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The surgical treatment of Pterygium 

This article contains the information about the reasons, conditions, results, risks and limitations of the surgical treatment of pterygium.

Pterygium is a benign, not cancerous, wing shaped (“petyrigion” is the ancient Greek word for “wing”) tumour of the conjunctiva (which is the superficial membrane that covers the surface of the eye). 

The body of the wing is easily visible as a slight redness on the “white” part of the eye, usually on the nasal side. The whitish, irregular, bulbous summit of the wing is directed to the centre of the cornea (the main, anterior, lens of the eye).

It is a very frequent tumour, particularly in adults living in hot and sunny areas as it is the case in south of Tenerife.

Congenital forms of this tumour are very aggressive and, fortunately, rare. The most frequent form is the one that develops in persons exposed to ultra-violet (UV) rays of the sun during leisure activities (beach, sunbathing, nautical water ski, surf, windsurf, kite surf, diving, rowing, delta plan, hiking, alpinism etc.) or for professional reasons (marine fishing, open air agriculture and constructions etc.). Trachoma (that is also a disease of sunny countries) and the exposition to infra-red (IR) rays produced by high degree heat (pastry cookers, bakers, pizzaïolos, firemen, welders, glaziers, workers in steel industry etc.) and to irritating products (natural or industrial dust, sand, cement etc. ) are also predisposing factors of this tumour.

UV and IR filtering sunglasses is a good prevention mean.

Why operate?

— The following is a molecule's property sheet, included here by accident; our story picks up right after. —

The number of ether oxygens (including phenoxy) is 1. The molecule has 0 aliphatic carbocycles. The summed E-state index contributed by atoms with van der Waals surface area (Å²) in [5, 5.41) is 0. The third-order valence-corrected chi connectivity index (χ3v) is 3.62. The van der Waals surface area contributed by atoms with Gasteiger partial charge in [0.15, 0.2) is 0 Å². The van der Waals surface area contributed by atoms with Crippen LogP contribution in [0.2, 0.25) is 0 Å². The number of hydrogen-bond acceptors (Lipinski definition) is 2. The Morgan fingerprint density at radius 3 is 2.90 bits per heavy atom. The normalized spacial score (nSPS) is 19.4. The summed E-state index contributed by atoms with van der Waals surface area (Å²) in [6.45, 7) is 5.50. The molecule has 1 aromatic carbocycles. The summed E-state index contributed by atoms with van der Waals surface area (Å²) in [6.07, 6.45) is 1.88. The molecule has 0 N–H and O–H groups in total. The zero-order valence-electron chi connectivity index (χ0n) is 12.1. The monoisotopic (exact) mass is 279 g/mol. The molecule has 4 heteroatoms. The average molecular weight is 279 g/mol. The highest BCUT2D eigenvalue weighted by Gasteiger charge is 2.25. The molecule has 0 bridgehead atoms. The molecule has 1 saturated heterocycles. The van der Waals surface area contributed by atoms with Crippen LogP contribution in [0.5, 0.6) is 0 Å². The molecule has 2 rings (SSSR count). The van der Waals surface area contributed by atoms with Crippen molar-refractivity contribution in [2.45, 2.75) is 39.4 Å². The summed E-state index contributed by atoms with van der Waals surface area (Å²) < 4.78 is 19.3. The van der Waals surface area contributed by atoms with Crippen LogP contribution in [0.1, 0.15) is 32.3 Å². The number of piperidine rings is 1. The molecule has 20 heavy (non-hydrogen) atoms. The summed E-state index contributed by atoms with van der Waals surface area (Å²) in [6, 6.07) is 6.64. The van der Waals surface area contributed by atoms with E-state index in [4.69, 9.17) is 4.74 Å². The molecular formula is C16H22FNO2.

Left without treatment, the pterygium, initially limited to the conjunctiva, extends progressively towards the centre of the cornea and becomes annoying by its unaesthetic appearance and the occurrence of chronic mechanical irritation due to the increase of its thickness. The extension towards the centre of the cornea can lead to visual, sometimes disabling, defects.

Surgery is the only way to remove this tumour.

The operation

It is performed while the patient is installed on the back, in a sterile environment, under surgical microscope.

• Anaesthesia: it is done by an injection of anaesthetic near the lesion.

• Technical procedure: Its aim is the complete excision of the lesion. There is no opening of the eyeball.

Chronologically, the steps of the procedure are: Disinfection, anaesthesia with drops and injection in the area of the lesion and the graft, incision, removal of the tumour tissue with a security healthy tissue zone, debridement of the healthy tissue, use of medication reducing the risk of recurrence, reconstitution of the conjunctival plan by a graft of conjunctiva taken from the same eye, closure with absorbable sutures, disinfection, optional eye-pad or eye-cup.

The total duration of presence in the clinic is approximately 1 hour. The time spent in the operating theatre is one hour of which 40 minutes occur in the operating room.

The residues of stitches, if any, are removed 1 to 4 weeks later.

If the lesion has an unusual appearance, an analysis in the laboratory of pathology can be performed to determine its exact nature. It is the patient’s responsibility to contact later the laboratory in order to get the results.

Usual postoperative course

The postoperative routine is: Swelling of the eyelids, redness, discharge, watery eyes with a bit of blood, sensitivity to light, sensation of sand and, depending on the sensitivity of the patient, light to heavy pain. These inconveniences are especially encountered on the first 3 post-operative days and fade gradually over a week. The sensation of sand, due to the knots of the sutures, can last several weeks, until they are absorbed or are removed by your eye doctor. The redness fades gradually over the weeks following the disappearance of the sutures.